Captain Canuck fans speak:

Ah, the MEMORIES...

From time to time I've received e-mails from old times fans, and even some comic pros, reminiscing about some personal connection to Captain Canuck (the first issue they received, their meeting with some of the creators of the comic). They can be interesting pieces, and so, here they are for you. I've endeavored to get permission to post these, but if I forgot, or if you're one of the ones I've included and you'd rather I didn't, e-mail me and I'll take it off.

Your comment about making cultural statements with Captain Canuck really struck home. Even as a kid I appreciated how Canadian C.C. was, in its understated way. To me, that was the magic of the series. It was unapologetically Canadian. It wasn't exaggerated, and it wasn't minimized -- it simply was. Little touches like the forest fire in issue 14, and how the murder plot centred around brothers desperate for finances as their small-town business went belly-up. With more and more small towns simply disappearing around Canada, it's a phenomenon unique to our nation. And when they went for straight-out superhero schtick, they did it without feeling it necessary to force Canadian issues in there. When Cap had to defend a femme fatale and a wounded cabby (issue #10), it may have been set in a Canadian city, but it was nothing short of butt-kicking two-fisted action with some interesting plot twists. That's the beauty of it, to my way of seeing. It simply was. It was a good comic with good stories, and great art... and the hero just happened to be Canadian. When I read things like most Alpha Flight issues, they're nothing more than American comics with a pseudo-Canadian feel. It needs to come from home to feel like home.
Canada was internationally known for rugged adventure and manly heroics. During the silent era, Hollywood produced movie after movie that was set in the Gold rush to the Yukon. There were the adventures of square-jawed mounties in the north -- some of them based on real-life mountie legend, Sam Steel. Yeah, his name is too cool to be true, but it's real. The Aussies, the Brits, the Yanks... we were viewed as cool by all of them. Somewhere along the way we lost that. I'm convinced it was when our government acted like the U.S.'s lapdogs and gave up the Avro Arrow.

~Ed N.

I have really enjoyed the nostalgia of your Captain Canuck site. This is a real treasure and I hope Yahoo/Geocities just get with the program and allow more traffic your way! Amazing work!

I am a cartoonist, but also a big fan of the comics and cartoons. Probably like all of you, I have been a big Captain Canuck fan from the start. I loved the strip because, for some odd reason, I believed I could draw better than Richard Comely and dreamed of taking over the strip one day. That dream died the day George Freeman took over the artwork. He did some of the best work in all of comics at that time, in my humble opinion.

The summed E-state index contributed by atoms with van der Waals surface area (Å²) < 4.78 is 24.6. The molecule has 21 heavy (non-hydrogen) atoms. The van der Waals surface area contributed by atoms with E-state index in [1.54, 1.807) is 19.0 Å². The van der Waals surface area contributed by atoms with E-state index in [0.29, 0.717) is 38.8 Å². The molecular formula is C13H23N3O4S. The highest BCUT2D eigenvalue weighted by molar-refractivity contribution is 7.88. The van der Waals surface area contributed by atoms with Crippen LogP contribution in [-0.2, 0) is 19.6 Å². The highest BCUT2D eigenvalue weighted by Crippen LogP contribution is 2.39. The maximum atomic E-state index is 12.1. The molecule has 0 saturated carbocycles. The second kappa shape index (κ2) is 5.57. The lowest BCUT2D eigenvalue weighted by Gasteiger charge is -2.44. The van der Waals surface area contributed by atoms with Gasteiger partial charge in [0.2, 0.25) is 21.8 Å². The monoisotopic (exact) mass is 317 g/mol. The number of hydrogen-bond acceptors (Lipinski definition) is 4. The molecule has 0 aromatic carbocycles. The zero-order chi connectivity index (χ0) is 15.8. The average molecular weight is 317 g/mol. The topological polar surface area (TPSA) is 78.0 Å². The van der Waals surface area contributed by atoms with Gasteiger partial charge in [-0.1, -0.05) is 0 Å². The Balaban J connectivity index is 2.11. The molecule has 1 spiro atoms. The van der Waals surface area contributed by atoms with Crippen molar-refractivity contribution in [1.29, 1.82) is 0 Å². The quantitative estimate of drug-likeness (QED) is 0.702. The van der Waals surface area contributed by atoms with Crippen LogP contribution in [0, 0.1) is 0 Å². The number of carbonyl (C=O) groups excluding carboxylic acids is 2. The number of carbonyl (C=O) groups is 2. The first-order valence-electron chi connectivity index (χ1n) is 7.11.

I was about 20 when my parents were about to visit Calgary. I knew CKR Productions was located in Calgary, so I had them take along five samples of a black and white Captain Canuck story I had written and drawn. My plan was that they drop in and "show me off" to the Captain Canuck staff. My parents are my greatest fans.

To my great amazement and awe, they got to spend the better part of a day at CKR's Calgary studio with George Freeman and Ken Ryan. I have been jealous ever since! George said I had lots of potential, but I had a lot of brushing up to do on my perspective. I was cut to the quick, because I believed perspective was one of my strong points. I resolved to do the best job he'd ever seen the next time I submitted.

About two years later, I moved to Calgary and first thing I did was look up CKR. To my chagrin and disappointment, they had either gone defunct, or moved away. I ended up doing editorial cartoons for the University of Calgary GAUNTLET, but sadly my art career never took off as I had dreamed.

I continue to be baffled at why when we get a character, or entertainment concept that defines us as a people, it dies in the womb. To heck with this Canadian vs. American debate. What blocks we Canadians from pulling that one off?

Captain Canuck was of pioneering, ground-breaking comic book stuff. He really should have gone further than he did, but I guess he won hearts, which is all he was really designed to do. He'll always have a special place in me, as he will, I'm sure, in all of you.

~Jeff W.


Just wanted to let you know how much I enjoyed your website. It takes me back... I got my first issue of C.C. (issue 3) in 1977. I traded 3 Batman comics for it. I remember dreaming of wanting to be Captain Canuck when I grew up! Eventually I built a mint set of the rest of the run, but I still have my old, dog-eared issue 3. I can't say that I enjoyed the second series particularly, but I look forward to the proposed new series. I have recently introduced my 8 year old daughter to C.C., and she and her friends think its great! Hopefully this will help pass the torch to the next generation.

I especially enjoyed your section on the history of the principal players in the development of the comic. I have not been able to find this kind of information elsewhere. You also have some beautiful artwork on display as well. I have only one suggestion: Would it be possible to display all the different cover art? I realize it probably would take up a great deal of space, but what a resource!

Anyway, thanks for making this great site possible! Glad to see someone else keeping the flame alive!

~Regards, Doug -